(MB) It's certainly anyone's right to dispute my conclusions. However, there is more than enough support for them and precious little in the way of objective facts to dispute them. It's easy to proclaim "prejudice" or "fear" on an issue such as this, but very difficult to support such claims.
On the other hand, it's hard to claim that gay activists are being honest in their efforts. The AIDS Action Council protests against HIV testing in the military. Gay activist authors have urged gays to attempt to enlist in the military because of the medical benefits they can get. Books published by those who have been booted out of the military for homosexuality make it clear that the individuals value being gay more than being a soldier. On
and on it goes... I really can't see how anyone can claim "fear" or "prejudice" are at the heart of any argument against allowing gays to serve in the military.
(R) I served in the italian navy as an officer (lieutenant) so I know what I am talking about and I have seen no signs of those disfunctional gay people you seem to have seen, starting from myself. I am a navy officer, I am an helicopter pilot, and I am a scientists with a very good reputation (feel free to ask around). I challenge you to find someone who could say that I am disfunctional:
(MB) Rather than get into anything personal (which I have no way to verify), let me use this opportunity to bring up a point about US allies that permit homosexuals to serve in their militaries. First, those countries allow gays to serve since their lack of available manpower will not permit otherwise. However, that does not mean that gays are desirable to them or serve without incident or restriction.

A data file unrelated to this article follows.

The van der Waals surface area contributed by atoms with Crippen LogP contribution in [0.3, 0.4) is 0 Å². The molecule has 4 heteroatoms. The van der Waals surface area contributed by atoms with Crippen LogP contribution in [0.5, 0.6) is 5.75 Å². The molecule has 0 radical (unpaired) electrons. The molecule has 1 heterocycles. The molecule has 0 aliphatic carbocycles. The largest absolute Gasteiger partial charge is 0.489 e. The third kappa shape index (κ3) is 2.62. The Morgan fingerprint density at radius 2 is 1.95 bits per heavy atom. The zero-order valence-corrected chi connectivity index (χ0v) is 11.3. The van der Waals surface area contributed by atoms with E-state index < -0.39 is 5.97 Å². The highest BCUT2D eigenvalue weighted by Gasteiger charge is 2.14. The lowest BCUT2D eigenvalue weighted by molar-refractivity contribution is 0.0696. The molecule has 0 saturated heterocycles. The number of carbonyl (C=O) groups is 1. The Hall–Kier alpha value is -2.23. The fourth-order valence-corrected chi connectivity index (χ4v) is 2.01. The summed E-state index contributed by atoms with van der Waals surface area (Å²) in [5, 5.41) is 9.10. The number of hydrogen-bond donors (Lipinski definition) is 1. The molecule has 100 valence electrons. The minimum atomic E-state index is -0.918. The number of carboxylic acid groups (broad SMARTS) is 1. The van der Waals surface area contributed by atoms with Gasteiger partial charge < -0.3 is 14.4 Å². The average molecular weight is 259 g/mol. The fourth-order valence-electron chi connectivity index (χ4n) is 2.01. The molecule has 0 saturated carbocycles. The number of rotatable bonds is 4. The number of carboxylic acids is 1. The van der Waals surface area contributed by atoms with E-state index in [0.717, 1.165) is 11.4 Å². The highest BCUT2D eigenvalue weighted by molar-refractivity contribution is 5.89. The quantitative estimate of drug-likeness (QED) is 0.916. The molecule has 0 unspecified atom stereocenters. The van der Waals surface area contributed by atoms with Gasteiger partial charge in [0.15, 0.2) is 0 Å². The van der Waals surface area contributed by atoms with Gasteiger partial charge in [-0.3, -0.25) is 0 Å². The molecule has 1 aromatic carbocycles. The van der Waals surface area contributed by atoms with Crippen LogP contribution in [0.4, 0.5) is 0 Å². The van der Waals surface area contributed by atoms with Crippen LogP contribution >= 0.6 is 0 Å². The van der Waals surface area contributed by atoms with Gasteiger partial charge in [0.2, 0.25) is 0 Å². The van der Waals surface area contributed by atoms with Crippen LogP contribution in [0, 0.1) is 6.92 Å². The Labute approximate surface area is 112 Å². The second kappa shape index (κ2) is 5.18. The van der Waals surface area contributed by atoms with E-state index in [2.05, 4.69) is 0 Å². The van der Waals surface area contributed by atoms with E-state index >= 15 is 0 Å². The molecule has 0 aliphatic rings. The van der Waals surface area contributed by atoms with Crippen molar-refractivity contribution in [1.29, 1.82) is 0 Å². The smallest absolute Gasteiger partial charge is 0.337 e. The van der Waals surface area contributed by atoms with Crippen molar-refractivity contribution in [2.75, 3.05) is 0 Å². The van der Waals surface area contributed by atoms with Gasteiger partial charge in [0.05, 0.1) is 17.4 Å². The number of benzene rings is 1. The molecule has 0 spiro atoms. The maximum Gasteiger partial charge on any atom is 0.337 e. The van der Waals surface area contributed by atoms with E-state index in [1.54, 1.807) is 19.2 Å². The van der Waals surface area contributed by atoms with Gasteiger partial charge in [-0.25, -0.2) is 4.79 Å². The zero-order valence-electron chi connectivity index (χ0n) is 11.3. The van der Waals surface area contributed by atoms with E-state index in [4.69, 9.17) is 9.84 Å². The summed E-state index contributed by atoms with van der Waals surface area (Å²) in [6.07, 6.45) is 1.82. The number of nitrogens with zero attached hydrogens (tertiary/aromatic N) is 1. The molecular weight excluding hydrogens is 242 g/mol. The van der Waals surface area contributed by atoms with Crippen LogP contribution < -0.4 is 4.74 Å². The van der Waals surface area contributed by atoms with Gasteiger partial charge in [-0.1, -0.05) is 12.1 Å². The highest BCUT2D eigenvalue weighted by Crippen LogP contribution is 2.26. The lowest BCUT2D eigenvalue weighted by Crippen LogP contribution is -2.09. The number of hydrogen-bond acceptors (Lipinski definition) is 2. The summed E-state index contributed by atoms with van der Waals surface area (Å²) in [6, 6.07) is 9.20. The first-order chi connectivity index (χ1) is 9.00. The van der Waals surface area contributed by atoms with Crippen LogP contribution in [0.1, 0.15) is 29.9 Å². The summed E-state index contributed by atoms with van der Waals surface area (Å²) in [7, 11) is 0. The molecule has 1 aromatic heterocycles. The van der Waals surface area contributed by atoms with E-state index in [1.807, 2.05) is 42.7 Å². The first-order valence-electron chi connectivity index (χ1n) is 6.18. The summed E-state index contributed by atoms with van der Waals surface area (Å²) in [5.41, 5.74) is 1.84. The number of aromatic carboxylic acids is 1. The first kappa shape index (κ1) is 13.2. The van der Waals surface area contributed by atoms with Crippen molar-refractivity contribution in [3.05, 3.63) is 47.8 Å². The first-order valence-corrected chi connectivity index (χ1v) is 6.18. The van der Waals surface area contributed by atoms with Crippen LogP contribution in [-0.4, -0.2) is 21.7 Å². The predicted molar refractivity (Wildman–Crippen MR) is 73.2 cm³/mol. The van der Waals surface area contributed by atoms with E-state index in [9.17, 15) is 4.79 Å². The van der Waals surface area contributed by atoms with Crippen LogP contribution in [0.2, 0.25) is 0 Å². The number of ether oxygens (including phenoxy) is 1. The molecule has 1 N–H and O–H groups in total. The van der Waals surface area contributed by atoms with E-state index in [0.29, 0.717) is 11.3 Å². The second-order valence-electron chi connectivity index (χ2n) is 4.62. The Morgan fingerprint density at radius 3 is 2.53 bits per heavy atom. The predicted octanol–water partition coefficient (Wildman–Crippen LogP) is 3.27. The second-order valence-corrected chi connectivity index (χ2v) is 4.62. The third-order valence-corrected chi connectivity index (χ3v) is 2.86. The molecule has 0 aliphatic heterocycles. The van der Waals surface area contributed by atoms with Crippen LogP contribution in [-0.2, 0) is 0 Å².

Germany allows gays to serve, but their military regulations do not allow them to be promoted. Israel allows gays to serve, but refers openly gay service members to mental health officers and considers those soldiers to be security risks. Even in the very permissive society of the Netherlands there are problems. A 1990 study by the Royal Netherlands Navy found that gay sailors can drastically impair the working and living environment on ships.
In Britain, one of four NATO nations that ban homosexuals from military service, men serve together for an entire career. Homosexuality in such regiments is considered to be "devastating to unit cohesion".
(R) when I left the navy they asked me to stay, without asking me whom I slept with. by the way, at that time I slept with girls, does that qualify me as straight? no, it doesn't: sexual behavior is one thing, and sexual orientation is another (you seem to assume this in your discussion about sodomy law) The military seem not to understand this, and they seem happy as long as you make up with girls, refusing to acknowledge the fact that sexuality is much more complicated than figuring out where you
stick you penis into.
(MB) The US military is proscribing behaviors -- not sexuality. As far as pure sex acts go, heterosexuals can be charged and penalized for the same offenses that homosexuals can. Gay activists view those regulations and try to claim that they are "anti-gay". That, however, is akin to claiming that regulations against rape are "anti-male". Just because one particular demographic group is inherently more likely to commit a given offense does not mean that the regulations are targeted
against that group.
There's much more going on here than simple (and unfounded) prejudice. It's too bad that the activists can't see the forest for the sake of their favorite trees.